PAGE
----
WARNER ROBINS, Ga. — It’s been more than a month since Warner Robins Police Chief Brett Evans’ abrupt, mysterious retirement. He hasn’t spoken publicly since. Until now.

RELATED: A council meeting, a closed session, and a 'surprise' retirement: Brett Evans is out as Warner Robins Chief of Police

13WMAZ's Zach Merchant sat down with Evans for an in-depth interview covering his time leading the department, his last days in charge, and his plans for the future.

RELATED: Timeline: Chief Brett Evans' years with Warner Robins Police Department

The Chief, who is set to officially retire April 19th, shed light on what happened at the closed session with Warner Robins Mayor and council last month where he was pressured to retire.

Q: Were you told that you can either take a deal and retire and go on administrative leave immediately and retire, or you would be fired?

A: Yes.

Q: Was was there anyone at that table, anyone at that closed session who was going against that, who was standing up for you or was this a unanimous decision?

A: There really wasn't anything as far as that kind of discussion taking place. It was--nobody asked me any questions about other any--like I said, these other issues and things that have been brought up nobody asked any questions, they didn't ask for any clarification.

Q: So you got brought into the room and they said here's the deal: 'you go on administrative leave and agree to retire in about 6 or 7 weeks or we're going to go back out into that council chamber and we're going to vote to fire you'?

A: That's correct.

He also opened the door to a possible run for elected office.

Q: You've been in Warner Robins, very visible, for many many years--are you considering a run for public office?

A: I've had a lot of encouragement let's say that. I've had a lot of encouragement to consider public office, I really have. you know but much like a lot of the tone for the answers in this interview, I don't ever want to sound like the...disgruntled employee. You know that I've just, 'I've got all the answers and if you'd just listen to me we wouldn't be in this mess.' I never want to come across that way. Do I, do I feel like I've got something to offer, I believe that I do.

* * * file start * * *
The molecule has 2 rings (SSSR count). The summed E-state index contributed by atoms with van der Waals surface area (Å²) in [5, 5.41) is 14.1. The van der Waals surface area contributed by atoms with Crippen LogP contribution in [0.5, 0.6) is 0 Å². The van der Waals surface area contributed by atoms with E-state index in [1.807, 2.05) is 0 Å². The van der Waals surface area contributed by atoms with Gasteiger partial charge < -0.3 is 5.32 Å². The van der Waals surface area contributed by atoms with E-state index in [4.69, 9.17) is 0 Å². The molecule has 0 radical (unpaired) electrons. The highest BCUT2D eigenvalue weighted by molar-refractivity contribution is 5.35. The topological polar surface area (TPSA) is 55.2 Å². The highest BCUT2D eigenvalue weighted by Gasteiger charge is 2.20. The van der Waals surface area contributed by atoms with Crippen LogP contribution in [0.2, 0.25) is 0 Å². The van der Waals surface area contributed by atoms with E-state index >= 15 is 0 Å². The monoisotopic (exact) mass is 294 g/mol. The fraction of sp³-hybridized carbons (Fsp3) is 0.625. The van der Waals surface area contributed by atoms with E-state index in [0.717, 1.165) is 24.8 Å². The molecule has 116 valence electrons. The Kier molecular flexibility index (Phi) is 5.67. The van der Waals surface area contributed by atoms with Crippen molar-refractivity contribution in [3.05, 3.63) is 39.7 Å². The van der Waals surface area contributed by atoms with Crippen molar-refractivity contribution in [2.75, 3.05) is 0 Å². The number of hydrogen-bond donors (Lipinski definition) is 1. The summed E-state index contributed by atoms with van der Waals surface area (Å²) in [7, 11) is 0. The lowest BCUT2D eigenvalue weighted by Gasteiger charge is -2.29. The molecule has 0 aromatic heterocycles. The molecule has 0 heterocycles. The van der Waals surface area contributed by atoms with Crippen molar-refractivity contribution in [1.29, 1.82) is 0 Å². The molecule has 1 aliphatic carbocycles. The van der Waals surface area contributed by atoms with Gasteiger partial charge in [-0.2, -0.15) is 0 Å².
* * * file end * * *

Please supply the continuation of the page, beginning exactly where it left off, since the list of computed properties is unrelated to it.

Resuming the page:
Q: I want to be clear, you didn't say no to my question.

A: I will never say no to anything when I don't know what tomorrow will hold.

He said he didn't mind that city leadership wanted a new Chief. His issue, he said, was with the way the transition was handled

"I can't judge their decisions I don't know where their push comes from but like I said to them at that table, if you want me to leave at this point, your decision has been made, I can honor that. I don't have a problem with that. Much like I teach my kids, it's not necessarily what you say, it's how you say it. That's what makes the difference...I can't for any life of me figure out how it was anybody's best interest to take somebody that's worked for the city for 32 years, put him on administrative leave like he's done something wrong...they could have given me the opportunity to just retire (and) worked through it for the next couple months..."

Police hiring was an issue that plagued the department for years under Evans leadership, but on Thursday he said while council was asking him to recruit more officers, they weren't helping attract them.

Q: Council is asking for an increase in police staffing for a long time, definitely as long as I've been covering the department and the city and the county, were they giving funds to recruit and advertise?

A: We didn't get any funds from the city we completely self-funded all of the recruiting efforts that we did.

Evans says he was handed an unfunded mandate, but that doesn't change the responsibility.

Q: I want to be clear too do other departments get money for recruiting?

A:  I don't know, I don't know how other people's budgets are set up, but is it solely our responsibility, you know, should we be the ones as a department are we the ones that are solely responsible for recruiting and hiring?

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